The dangers of not thinking about the relics

saint-erik-skull-crown

No, I’m not talking about Saint Erik’s skull from his beheading in 1160, which (as it turns out) might just be real. A hot topic in microbiology is a different kind of relic.

Amazing developments in microbial ecology in recent years have really opened up a new window to understanding the diversity of microbial communities and uncultivated organisms that are hanging out around us. As we continue to develop more affordable sequencing methods (and if you happen to sequence things, please take a few minutes to fill out a survey we posted earlier), the availability of sequence data has absolutely exploded.

Microbes play an important role in the environment, and linking specific lineages to what is actually happening involves figuring out who is metabolically active. Some studies previously been assumed that metagenomic data sets represent DNA from the living cells that drive biogeochemical processes, however, this is not the case.

A recent preprint posted by Paul Carini and colleagues, highlights the problems that arise due to what has been termed ‘relic DNA’, which refers to DNA that from dead cells. While this paper has not yet been peer reviewed, it was posted on bioRxiv, which is a cool way to make findings immediately available, and get feedback before submission. It’s been shown previously that extracellular DNA can hang out in the environment for multiple years, depending on specific environmental parameters.

I think their “one sentence” summary gets to the point pretty quickly…

 “Soils can harbor substantial amounts of DNA from dead microbial cells; this, ‘relic’ DNA inflates estimates of microbial diversity and obscures assessments of community structure.”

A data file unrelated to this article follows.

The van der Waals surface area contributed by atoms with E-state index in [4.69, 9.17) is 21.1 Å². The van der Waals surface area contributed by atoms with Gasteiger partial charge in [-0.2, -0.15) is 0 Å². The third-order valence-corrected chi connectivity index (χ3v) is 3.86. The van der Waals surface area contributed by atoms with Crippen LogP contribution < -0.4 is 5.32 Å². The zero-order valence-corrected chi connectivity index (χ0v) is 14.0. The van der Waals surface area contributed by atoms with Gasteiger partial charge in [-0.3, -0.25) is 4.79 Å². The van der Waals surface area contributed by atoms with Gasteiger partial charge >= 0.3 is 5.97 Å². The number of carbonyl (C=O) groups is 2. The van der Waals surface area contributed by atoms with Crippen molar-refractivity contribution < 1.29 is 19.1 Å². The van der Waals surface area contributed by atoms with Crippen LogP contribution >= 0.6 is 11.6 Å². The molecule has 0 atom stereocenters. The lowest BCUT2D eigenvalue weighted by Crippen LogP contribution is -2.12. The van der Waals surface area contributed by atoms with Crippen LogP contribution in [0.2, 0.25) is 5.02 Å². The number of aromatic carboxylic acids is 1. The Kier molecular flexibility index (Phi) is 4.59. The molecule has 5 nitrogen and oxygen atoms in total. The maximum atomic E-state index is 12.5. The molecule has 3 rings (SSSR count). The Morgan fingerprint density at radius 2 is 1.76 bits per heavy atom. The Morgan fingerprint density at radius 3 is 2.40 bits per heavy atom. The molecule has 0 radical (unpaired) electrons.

Samples were collected and divided into two subsamples, one of which had propidium monoazide (PMA) (which intercalates into free DNA / DNA in dead cells) added. When the sample with PMA is exposed to light, it covalently binds and modifies the DNA, inhibiting amplification by PCR. Basically, this study compared the total bacterial / fungal sequences obtained using qPCR in PMA treated and untreated samples. They were able to compare richness estimates, overall community composition, and taxon abundances between the two subsamples.

In total they analyzed 31 soils, and they found that this analysis revealed that about 14% of the taxa originally identified in the sequences were only in the relic DNA. In 24 of the samples, the richness decreased a ton more, by up to 55% even! How long has that DNA been there, and where did it come from in the first 31Fig1place? The authors suggest that it could represent microbes that used to live in the environment but no longer are alive due to changes in conditions; alternatively they could have died after transport from a different environment.

The big ‘take home’ messages were:

  • Actual microbial diversity in soil is lower than what is usually reported
  • Relic DNA might make it hard to really see any changes in seasonal changes of microbial communities or effects due to stuff like climate change.
  • This is alllll problemenatic when trying to figure stuff out about metagenomes.31Fig2

Removing this relic DNA before sequencing might give us a better / different window on the microbial diversity found in soils. This is most likely a problem in other environments, such as deep sea sediments or maybe in studies focues on host-microbiota systems. While the issue of potential ‘relic DNA’ has been discussed previously, this paper is a nice study clearly demonstrating that we still have a long way to go to understand complex microbial communities and that we might have less of the uncultured majority to culture than we thought.

This article was also highlighted here, and I came across a fun conversation on twitter too.

Reference

Carini P, Marsden PJ, Leff JW, Morgan EE, Strickland MS, Fierer N. Relic DNA is abundant in soil and obscures estimates of soil microbial diversity. bioRxiv. 2016 Jan 1:043372.

 

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About Kelle Freel

I'm currently a postdoc working at the Hawai'i Institute of Marine Biology with Dr. Mike Rappé. I'm interested in the biogeography and ecology of microbes, especially of the marine variety. After studying a unique genus of marine bacteria at Scripps Oceanography in grad school, I moved to France, where I worked with a group studying yeast population genomics. In my free time, I like to do outdoorsy stuff, travel, and cook.
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